Properties of Azurmalachite
Azurmalachite is relatively easy to identify by observing a few properties: 1) azurite and malachite have spectacular green and blue colors that are seen in very few other minerals; 2) both minerals contain significant amounts of copper, which gives them a specific gravity (3.6 to 4.0) that is much higher than the average rock; 3) both minerals are very soft (3.5 to 4 on the Mohs hardness scale); 4) both minerals have perfect cleavage in one direction; and, 5) both minerals react with obvious effervescence in contact with dilute hydrochloric acid.
Physical Properties of Azurmalachite
||Sedimentary (a low-temperature chemical precipitate).
||Green and blue
||Green or blue
||Rare crystals are vitreous to adamantine, fibrous specimens are silky, and massive specimens are dull to earthy.
||Perfect in one direction, imperfect in a second direction.
||3.5 to 4
||3.6 to 4.0
||Blue and green color, high specific gravity, reacts to cold hydrochloric acid with effervescence.
||A mixture of azurite (Cu3(CO3)2(OH)2) and malachite (Cu2(CO3)(OH)2).
||Cut into cabochons, beads, and ornamental objects.
Uses of Azurmalachite
Azurmalachite is very beautiful and can thus be used to make spectacular jewelry and small ornamental items. It is a soft material that scratches easily. It also has perfect cleavage in one direction and lacks toughness. For these reasons, azurmalachite is best used in jewelry items, such as earrings, pins, and pendants, and other items that will receive very little impact or abrasion. It is a good idea to mount it in protective settings that surround the stone. Jewelry and unmounted stones should be stored in separate bags or separate compartments to avoid damage from abrasion.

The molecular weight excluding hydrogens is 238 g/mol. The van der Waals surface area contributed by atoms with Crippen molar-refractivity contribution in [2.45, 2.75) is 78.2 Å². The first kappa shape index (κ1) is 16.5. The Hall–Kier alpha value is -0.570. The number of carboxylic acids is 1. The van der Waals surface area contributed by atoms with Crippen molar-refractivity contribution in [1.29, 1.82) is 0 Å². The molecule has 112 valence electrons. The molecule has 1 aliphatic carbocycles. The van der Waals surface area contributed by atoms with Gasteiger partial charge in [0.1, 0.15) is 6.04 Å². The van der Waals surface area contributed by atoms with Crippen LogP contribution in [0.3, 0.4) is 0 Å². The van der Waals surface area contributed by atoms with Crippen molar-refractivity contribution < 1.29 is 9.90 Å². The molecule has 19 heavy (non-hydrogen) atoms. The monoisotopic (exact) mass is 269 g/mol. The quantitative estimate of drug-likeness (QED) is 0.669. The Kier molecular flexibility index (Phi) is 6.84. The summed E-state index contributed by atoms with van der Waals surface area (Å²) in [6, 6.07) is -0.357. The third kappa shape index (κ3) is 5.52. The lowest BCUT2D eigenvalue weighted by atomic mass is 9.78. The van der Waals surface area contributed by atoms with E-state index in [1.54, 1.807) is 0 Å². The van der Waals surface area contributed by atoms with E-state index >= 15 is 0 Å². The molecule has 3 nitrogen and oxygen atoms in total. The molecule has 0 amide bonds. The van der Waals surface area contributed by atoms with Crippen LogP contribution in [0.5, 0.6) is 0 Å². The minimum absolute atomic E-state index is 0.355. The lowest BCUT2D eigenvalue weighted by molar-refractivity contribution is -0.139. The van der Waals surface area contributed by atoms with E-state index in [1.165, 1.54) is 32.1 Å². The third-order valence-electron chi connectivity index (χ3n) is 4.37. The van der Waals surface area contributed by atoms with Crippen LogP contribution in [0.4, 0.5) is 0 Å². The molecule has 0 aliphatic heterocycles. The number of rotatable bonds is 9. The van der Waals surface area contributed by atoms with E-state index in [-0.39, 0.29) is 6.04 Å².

Unfortunately, azurmalachite does not make a good ring stone. It will quickly show abrasions if it is worn daily and can break from even a slight impact. For these same reasons, it is a poor choice for use in bracelets or for making beads.
Some azurmalachite is treated to improve its durability. The material is porous and can be impregnated with resin. The resin hardens the surface of the stone and makes it less vulnerable to being scratched.
Nice chunky pieces of azurmalachite rough can be slabbed for cabochon cutting. Slices cut through a piece of rough removed from the walls of a fracture can show the sequence of mineral bands that accumulated on the walls of the fracture. Cutting through a different orientation might yield orbs and lacy patterns.
In many deposits, a lot of azurmalachite is in very thin fractures that are less than a centimeter wide. This material is carefully cut to yield small slabs that display solid azurmalachite on one side and a base of wall rock on the other. These slabs can be cut into cabochons that have a beautiful azurmalachite side for display and a wall rock side for stability. The cabochons in the image at the top of the page have natural wall-rock backings.
Thin slabs of solid azurmalachite are sometimes used to produce "doublets." These are cabochons made by gluing a thin slab of azurmalachite to a thin piece of durable material, such as chalcedony or jade, and then cutting a cab with an azurmalachite top. This produces a beautiful cabochon that is more durable with a lower cost.